Pick your targets carefully:
Nashawaty goes deeper to explain his comic movie hatred:
“If I seem angry, it’s only because I’ve been burned so many times by these things. I’ve sat through The Shadow, Judge Dredd, and Catwoman. I’ve even been trapped in coach with Elektra as the in-flight movie. “
In fairness, The Shadow, while adapted several times into comics, originated in the pre-comic pulp era. And Catwoman resembled its comic book counterpart as much as it did a good movie. And Judge Dredd had Sylvester Stallone AND Rob Schneider in it. ‘Nuff Said.
But if you go into any comic shop in the country and say these movies sucked, you will get little or no argument back. These are bad movies. But these are about as representative of the comic book movie genre as a whole as Ishtar and Gigli are of movie comedies. “What? Go see 40-Year Old Virgin? That’s a comedy, isn’t it? I saw a comedy once, Ernest Goes to Camp, and that sucked. No, no comedies for me.”
The whole “Ritalin-starved 14-year-old boy” thing:
“If you go back even further, say 25 years to the summer of 1983, it seems like a paradise lost. No one had heard of Comic-Con yet and there were movies for everyone, not just Ritalin-starved 14-year-old boys…”
Again, to nitpick, no one in mainstream heard of Comic-Con in 1983, but it did exist. I’m sure many comic fans wish that Hollywood still hadn’t heard of it today.
I’m not quite sure what he meant by that “Ritalin-starved 14-year-old boy” comment. Is he aping the whole “comics are for kids!” chestnut that has been outdated for over 20 years? Because the main demographic for comics nowadays is the 18 to 35 demographic heavily cherished by advertisers. Which is why Honda and the U.S. Army are major advertisers in the comics of today.
And comics are not exclusively a boys club. Go to a comics convention, Mr. Nashawaty, and you’ll find your fair share of women perusing the stacks of manga, graphic novels and comics.
Besides, the best selling comics sell in the neighborhood of 100,000 copies. Iron Man has made $276 million to date. There is quite a discrepancy there. Even if every comic book collector in the world went to see Iron Man twice, it wouldn’t add up to half of what its earned.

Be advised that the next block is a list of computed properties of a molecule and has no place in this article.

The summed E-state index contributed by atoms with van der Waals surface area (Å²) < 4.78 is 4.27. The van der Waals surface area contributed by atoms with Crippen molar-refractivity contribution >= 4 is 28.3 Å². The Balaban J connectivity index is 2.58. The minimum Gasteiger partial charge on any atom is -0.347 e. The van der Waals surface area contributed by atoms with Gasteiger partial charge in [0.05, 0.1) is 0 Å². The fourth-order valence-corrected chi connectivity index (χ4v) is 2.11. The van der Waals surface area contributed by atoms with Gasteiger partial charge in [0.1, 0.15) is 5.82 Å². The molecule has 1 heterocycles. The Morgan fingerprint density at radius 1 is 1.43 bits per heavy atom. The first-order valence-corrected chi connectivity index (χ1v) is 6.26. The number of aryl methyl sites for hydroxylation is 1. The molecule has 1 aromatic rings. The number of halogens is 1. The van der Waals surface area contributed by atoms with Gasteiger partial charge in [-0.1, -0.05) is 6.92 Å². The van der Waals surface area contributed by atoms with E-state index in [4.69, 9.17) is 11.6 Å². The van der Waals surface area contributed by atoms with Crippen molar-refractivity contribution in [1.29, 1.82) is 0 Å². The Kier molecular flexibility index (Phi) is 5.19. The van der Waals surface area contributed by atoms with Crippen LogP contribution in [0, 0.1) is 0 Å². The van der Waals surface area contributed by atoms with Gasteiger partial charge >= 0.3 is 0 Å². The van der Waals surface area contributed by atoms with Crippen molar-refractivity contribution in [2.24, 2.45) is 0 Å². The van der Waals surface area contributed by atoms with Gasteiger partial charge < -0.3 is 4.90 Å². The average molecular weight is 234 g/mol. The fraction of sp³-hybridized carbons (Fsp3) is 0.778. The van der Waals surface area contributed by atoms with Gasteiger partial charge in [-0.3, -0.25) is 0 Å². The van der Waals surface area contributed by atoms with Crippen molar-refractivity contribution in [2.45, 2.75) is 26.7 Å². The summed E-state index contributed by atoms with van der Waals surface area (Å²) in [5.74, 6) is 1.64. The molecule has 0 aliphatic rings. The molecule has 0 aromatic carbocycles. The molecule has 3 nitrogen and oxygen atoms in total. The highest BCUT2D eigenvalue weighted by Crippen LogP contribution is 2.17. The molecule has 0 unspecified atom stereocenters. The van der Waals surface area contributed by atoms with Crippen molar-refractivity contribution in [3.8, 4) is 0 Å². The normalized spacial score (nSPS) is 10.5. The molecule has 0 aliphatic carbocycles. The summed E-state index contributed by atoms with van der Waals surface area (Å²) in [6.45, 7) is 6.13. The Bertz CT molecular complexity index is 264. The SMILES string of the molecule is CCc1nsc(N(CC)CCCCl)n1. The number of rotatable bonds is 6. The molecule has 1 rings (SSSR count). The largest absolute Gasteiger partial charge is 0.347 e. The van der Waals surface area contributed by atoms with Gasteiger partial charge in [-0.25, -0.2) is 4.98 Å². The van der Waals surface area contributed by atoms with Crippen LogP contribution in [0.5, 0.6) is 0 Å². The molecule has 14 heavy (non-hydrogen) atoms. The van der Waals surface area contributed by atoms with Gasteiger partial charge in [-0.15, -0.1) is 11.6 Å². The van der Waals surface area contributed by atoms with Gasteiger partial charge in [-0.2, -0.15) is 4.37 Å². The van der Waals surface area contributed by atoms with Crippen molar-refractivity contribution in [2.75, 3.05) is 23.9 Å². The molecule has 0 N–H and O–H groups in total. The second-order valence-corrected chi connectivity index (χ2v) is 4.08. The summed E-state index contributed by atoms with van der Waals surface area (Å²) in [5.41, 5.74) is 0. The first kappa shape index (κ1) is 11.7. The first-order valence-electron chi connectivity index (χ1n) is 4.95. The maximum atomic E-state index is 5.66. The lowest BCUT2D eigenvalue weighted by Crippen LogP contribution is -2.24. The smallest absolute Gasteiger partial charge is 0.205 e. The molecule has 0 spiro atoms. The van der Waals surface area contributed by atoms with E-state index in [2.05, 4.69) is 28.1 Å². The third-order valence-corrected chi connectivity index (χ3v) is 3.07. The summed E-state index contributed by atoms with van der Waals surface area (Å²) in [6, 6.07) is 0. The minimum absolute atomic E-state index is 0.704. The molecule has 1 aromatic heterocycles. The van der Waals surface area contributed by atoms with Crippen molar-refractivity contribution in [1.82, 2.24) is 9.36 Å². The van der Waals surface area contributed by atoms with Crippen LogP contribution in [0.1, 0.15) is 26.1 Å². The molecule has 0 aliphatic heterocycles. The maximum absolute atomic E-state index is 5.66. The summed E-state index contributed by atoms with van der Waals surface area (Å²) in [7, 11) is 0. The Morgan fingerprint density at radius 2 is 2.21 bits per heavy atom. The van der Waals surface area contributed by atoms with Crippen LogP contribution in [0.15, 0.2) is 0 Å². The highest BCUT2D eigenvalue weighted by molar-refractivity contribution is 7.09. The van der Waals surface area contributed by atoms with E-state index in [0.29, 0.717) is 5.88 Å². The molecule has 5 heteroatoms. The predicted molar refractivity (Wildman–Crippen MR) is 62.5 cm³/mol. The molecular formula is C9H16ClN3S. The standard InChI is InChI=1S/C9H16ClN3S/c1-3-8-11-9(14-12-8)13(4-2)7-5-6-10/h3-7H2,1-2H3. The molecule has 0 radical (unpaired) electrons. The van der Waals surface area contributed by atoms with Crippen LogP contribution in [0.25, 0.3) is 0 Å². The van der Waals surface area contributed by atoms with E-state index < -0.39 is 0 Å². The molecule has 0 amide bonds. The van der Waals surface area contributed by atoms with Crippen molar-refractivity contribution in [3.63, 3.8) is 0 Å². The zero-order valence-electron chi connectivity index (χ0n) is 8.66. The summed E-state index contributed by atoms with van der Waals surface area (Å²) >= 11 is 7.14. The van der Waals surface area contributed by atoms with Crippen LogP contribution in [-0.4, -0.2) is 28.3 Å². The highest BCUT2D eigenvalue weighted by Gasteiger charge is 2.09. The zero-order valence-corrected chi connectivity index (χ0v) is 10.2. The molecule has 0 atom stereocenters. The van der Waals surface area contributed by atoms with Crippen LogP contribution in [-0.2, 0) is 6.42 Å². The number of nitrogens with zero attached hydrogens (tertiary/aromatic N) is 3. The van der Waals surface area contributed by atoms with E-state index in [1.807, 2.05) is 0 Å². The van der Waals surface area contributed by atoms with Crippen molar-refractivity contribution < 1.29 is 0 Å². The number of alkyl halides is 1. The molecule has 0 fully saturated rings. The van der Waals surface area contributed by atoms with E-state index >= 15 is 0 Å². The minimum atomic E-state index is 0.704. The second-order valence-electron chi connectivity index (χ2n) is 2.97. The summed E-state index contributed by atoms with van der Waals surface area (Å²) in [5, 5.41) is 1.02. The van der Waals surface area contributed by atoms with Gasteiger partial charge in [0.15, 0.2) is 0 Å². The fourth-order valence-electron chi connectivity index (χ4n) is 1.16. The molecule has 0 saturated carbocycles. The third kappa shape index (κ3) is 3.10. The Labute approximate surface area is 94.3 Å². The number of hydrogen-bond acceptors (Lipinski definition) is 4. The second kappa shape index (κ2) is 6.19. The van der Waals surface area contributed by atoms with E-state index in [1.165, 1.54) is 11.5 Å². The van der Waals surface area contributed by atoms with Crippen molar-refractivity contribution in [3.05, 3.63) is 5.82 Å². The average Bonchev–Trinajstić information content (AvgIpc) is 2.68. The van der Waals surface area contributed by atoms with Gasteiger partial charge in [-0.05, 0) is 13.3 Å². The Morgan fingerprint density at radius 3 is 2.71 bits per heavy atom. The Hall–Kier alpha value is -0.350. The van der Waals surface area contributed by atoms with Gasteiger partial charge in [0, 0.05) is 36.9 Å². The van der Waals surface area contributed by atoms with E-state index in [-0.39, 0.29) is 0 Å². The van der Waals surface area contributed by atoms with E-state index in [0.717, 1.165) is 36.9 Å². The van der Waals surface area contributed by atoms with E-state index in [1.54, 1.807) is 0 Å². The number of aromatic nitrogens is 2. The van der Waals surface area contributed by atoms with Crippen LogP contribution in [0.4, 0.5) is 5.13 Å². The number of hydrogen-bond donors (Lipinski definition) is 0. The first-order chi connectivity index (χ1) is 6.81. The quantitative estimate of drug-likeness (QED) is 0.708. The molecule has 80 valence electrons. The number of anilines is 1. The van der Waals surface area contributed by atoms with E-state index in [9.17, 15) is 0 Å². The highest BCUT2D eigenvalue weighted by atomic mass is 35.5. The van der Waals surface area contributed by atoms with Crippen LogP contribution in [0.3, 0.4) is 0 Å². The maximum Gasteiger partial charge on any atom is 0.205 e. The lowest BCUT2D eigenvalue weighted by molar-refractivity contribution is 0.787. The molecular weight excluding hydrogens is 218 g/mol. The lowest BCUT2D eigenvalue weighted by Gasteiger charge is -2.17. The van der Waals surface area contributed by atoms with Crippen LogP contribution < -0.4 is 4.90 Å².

Or, was Nashawaty trying to make the point that the sound and the fury of the comic book movie appeals to the hyper kinetic, short-attention-span youth of today? Does this mean he thinks the films of yore he so fondly remembers–Terminator 2, Jurassic Park, and Independence Day–don’t? Because I don’t know a 14-year-old boy, Ritalin starved or not, who wouldn’t love a movie about killer robotic assassins from the future, dinosaurs on the rampage or aliens blowing up national monuments. Or is he saying that adults shouldn’t identify with the Spider-Man franchise’s theme of great power comes with great responsibility, the Batman franchise’s theme of grief and loss, or the X-Men franchise’s theme of dealing with persecution? The box office results beg to differ.
See, Nashawaty mourns the loss of the big, brainless Hollywood summer blockbuster but criticizes comic book movies for being aimed at an immature audience. You really can’t have it both ways, Chris.
And you’re wrong, too. Comic book movies are successful because they are movies parents can take the kids to and both can enjoy the film. There are the fights and explosions for the kiddies and plot and pathos for the adults. Just because you can’t see it, Chris, doesn’t mean they’re not there.
My advice to Mr. Nashawaty is to sit tight. Hollywood is cyclical and derivative. The reason comic book movies are so successful is because people keep going to see them. People like them, Chris, even though you don’t. And nothing sells in Hollywood like success. All you need to do is wait for a string of comic book movie bombs, movies that are critical and commercial failures, and the movie studios will move on to the next trend. Maybe you’d finally get to see that Antonini-esque masterpiece, Armageddon II: The Asteroid’s Back and It’s Pissed. Until then, try to find something in the 20 or so other movies put out each summer to take your mind off the three or so comic book movies that come out each year.